In our culture, we are taught to encapsulate ourselves in patterns, in symmetries and routines. From the beginning, we are orchestrated to aspire for perfection in everything that we do, just striving to get everything right is not enough. And as we age, the whole idea of attaining perfection distances us from embracing simple pleasures of life. They easily go unnoticed. For instance, do you remember when was the last time you ate to your heart’s content without worrying about your weight? Or, drove with your windows down and let the cool breeze fiddle with your hair? When was the last time you spent your night observing the unfailing beauty of stars? Or, woke up at dawn to watch the sunrise? In this time and age when the whole world thrives on a wide array of filters to make it look and feel perfect, what it has lost is the appetite to appreciate the solemnity of what it naturally has. The pursuit of perfection limits our ability to be present and literally robs us of the vitality of life. We are all plagued by the idea of ‘trying to be perfect’, little do we pay attention to the richness that lies in the imperfect renditions of our natural state. 

Life’s A Hustle

2018 was a difficult year for me. My husband and I had changed cities, jobs and moved into our new home. By the end everything got settled, I found myself completely lost in transition. It was not supposed to be that difficult, however, the yearning to go back where we came from had split me into two halves and got me completely uprooted. Unable to free myself from this state of unhappiness, I got caught in an intense ‘ripple effect’. Every wave led me to a whirlpool and sucked me in. Every day posed a new challenge. Every morning, I got up with a battle in my head. The reason for my sorrow was my inability to accept my present or the impermanence that encircles our life. The perfectly comfortable life that I once had (or, I believed I had), had pushed me to make comparisons and withdrew me from my present. The melancholic look on my face bothered everyone at home. Fearing my own negativity, I had slowly isolated myself from the world around me. I had reduced to a sad grumpy woman, lost a lot of weight and that radiance and zestfulness had gone.


Then, a few months ago, I came across a wonderful article on Japanese philosophy called Wabi-Sabi. Ever heard of it? Originally, Wabi and Sabi were two different terms. The term ‘Wabi’ (侘) symbolized stillness, silence found in rustic surroundings, while ‘Sabi’ (寂) referred to aging, the beauty that lies in natural decay caused by time. But the 14th century saw a positive unification of these two words and the driver in their conflation was Buddhism. Together they represented the acceptance of simple, yet transient states of life.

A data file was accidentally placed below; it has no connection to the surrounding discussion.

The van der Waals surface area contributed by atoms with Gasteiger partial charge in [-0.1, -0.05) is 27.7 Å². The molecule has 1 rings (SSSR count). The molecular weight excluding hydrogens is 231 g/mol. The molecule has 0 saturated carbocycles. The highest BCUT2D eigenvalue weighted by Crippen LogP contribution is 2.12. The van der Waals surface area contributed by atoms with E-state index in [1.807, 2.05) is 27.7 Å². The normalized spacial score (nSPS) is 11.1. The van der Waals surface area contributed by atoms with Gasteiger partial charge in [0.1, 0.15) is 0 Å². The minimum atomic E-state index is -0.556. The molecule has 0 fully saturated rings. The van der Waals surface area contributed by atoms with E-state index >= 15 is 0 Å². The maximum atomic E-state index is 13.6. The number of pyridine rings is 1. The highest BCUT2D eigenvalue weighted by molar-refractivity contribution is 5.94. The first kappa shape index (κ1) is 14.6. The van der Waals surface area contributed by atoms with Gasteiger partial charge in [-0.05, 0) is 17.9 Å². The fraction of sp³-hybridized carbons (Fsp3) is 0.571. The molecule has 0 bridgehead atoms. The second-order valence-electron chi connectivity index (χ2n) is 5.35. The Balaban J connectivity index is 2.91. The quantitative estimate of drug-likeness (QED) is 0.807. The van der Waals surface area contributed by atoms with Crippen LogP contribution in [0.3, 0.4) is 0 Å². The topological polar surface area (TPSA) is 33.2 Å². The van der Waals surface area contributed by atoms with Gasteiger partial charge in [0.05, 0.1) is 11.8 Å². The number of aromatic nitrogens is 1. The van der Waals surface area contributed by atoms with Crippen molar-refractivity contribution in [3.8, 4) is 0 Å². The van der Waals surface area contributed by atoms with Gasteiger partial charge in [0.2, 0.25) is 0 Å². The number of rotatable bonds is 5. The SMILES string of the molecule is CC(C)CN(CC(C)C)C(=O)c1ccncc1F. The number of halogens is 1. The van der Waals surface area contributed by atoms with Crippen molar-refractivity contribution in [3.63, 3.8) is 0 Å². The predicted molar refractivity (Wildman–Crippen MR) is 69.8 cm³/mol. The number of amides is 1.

Rustic, imperfect, solitary or wrinkled, the idea of Wabi-Sabi speaks of a readiness to accept things as they are. A classic example of Wabi-Sabi is an art form called Kintsugi. According to Kintsugi, cracks (mental or physical) form an intrinsic part of our lives. They are seen as shreds of evidence of those storms that could not wither us away. They are those scales that measure our strength and resilience. The beauty of Kintsugi lies in ‘recovery’. The process of recovery is accompanied by learning and with the heat of learning ripens the fruit of knowledge which is essential for in-depth self-realization.

Rediscovering Self

What I learned from Wabi-Sabi was something that nudged my inner sensibilities. By wanting to live the same life again, I had blocked the way for new possibilities to show up. I realized my ingratitude towards my present had forbidden me from concentrating on all the blessings I owned. While I was focused on the end result, I had forgotten that the real happiness lied in my journey – How my husband and I had worked relentlessly for years and saved every penny from our salary so we could finally afford a house that we can call ‘our home’? Yes, it was nowhere perfect, but is perfection even attainable? My life had become rough, ambiguous, uneven but nowhere it deserved the harshness I had subjected it to. Wabi-Sabi helped me embrace the wholeness of my present, it taught me acceptance and it offered me solace.

At The Moment

I have slowed down and I experience strange happiness in this slowness. The hustle and the noise don’t bother me much. Every evening, I sit on my porch and write what my heart compels. What you are reading ‘at the moment’ is a compilation of several such evenings…